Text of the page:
History of Magnetic Bearings
Permanent magnets and magnetic effects have been fascinating people ever since they have been discovered. From the discovery that magnetism creates forces without mechanical contact to the idea to use this effect for a magnetic bearing, however, some time had to pass.
- Ancient scientists discover the magnetic effect in natural magnetite minerals as early as 600-400BC.
- In the 12thcentury, the compass is used by many Chinese sailors
- Hans Christian Oersted discovers in 1820 rather accidentally, that the flow of electric current influences the needle of a compass. The connection between electricity and magnetism was found.
- In 1842, Samuel Earnshaw publishes his famous article “On the Nature of the Molecular Forces which regulate the Constitution of the Luminiferous Ether” (Earnshaw’s Theorem) on the force equilibrium in static fields. Werner Braunbek interprets the theorem 1939 in the sense of magnetic levitation, showing that purely permanent magnetic stabilization of an object is only possible using diamagnetic materials.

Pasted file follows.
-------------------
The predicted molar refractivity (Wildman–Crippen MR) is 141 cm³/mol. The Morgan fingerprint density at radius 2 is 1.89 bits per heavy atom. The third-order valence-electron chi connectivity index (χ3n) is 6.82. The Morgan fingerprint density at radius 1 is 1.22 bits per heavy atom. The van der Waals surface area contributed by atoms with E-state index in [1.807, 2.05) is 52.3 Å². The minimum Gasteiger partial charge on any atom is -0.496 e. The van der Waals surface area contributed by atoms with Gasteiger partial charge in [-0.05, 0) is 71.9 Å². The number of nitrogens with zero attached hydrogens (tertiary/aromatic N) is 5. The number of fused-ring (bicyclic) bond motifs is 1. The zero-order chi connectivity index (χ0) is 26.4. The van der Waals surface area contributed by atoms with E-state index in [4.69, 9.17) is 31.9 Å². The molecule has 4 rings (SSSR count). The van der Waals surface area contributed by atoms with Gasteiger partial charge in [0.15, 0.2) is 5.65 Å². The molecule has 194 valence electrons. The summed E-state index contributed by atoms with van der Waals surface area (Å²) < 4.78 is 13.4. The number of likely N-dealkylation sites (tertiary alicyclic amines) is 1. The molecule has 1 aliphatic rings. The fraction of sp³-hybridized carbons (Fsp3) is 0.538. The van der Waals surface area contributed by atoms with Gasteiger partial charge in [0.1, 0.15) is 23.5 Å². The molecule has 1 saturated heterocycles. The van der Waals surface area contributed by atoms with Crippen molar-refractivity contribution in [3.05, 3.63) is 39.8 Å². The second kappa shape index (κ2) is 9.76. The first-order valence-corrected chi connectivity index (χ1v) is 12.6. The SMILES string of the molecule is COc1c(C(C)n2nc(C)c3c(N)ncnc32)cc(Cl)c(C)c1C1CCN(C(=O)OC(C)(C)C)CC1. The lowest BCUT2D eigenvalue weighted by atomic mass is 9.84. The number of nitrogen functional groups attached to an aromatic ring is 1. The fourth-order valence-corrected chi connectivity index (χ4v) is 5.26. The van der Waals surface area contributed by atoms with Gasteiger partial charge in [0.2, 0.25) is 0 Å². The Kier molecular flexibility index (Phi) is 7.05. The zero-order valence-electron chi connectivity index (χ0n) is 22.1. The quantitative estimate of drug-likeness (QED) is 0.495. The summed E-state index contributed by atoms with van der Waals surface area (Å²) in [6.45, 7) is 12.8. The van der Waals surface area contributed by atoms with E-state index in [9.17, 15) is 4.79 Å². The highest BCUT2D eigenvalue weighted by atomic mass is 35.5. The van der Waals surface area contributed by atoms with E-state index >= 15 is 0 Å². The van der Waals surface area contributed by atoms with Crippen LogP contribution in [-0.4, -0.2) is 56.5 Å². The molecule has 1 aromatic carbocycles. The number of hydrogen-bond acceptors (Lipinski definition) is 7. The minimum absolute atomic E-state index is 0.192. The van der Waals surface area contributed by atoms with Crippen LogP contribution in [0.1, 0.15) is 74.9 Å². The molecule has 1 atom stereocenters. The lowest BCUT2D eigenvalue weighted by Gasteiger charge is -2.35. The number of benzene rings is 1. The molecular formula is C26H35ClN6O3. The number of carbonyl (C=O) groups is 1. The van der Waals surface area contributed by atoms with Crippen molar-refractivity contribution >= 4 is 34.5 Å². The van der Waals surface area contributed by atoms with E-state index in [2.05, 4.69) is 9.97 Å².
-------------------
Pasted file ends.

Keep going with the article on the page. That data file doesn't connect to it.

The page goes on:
- Jesse Beams uses active magnetic bearings for the development of uranium centrifuges within the Manhattan Project in the 1940s. The patent “Suspension of Rotatable Bodies” is filed.
- With growing computing power and the development of relatively small processor units, international research in magnetic bearings starts increase in the late 70s and 80s of the 20th century.
- Around the same time, first industrial magnetic bearings are used in turbo machinery and high-speed vacuum pumps.
- In 1988, the first International Symposium on Magnetic Bearings (ISMB) is held in Zurich, Switzerland. Since then, the Symposium attracts the scientific and industrial contributors every 2 years. Find a list of the past symposia here.
- Today, magnetic bearings have found their way into many applications where they push the limits or even allow completely new approaches to bearing problems.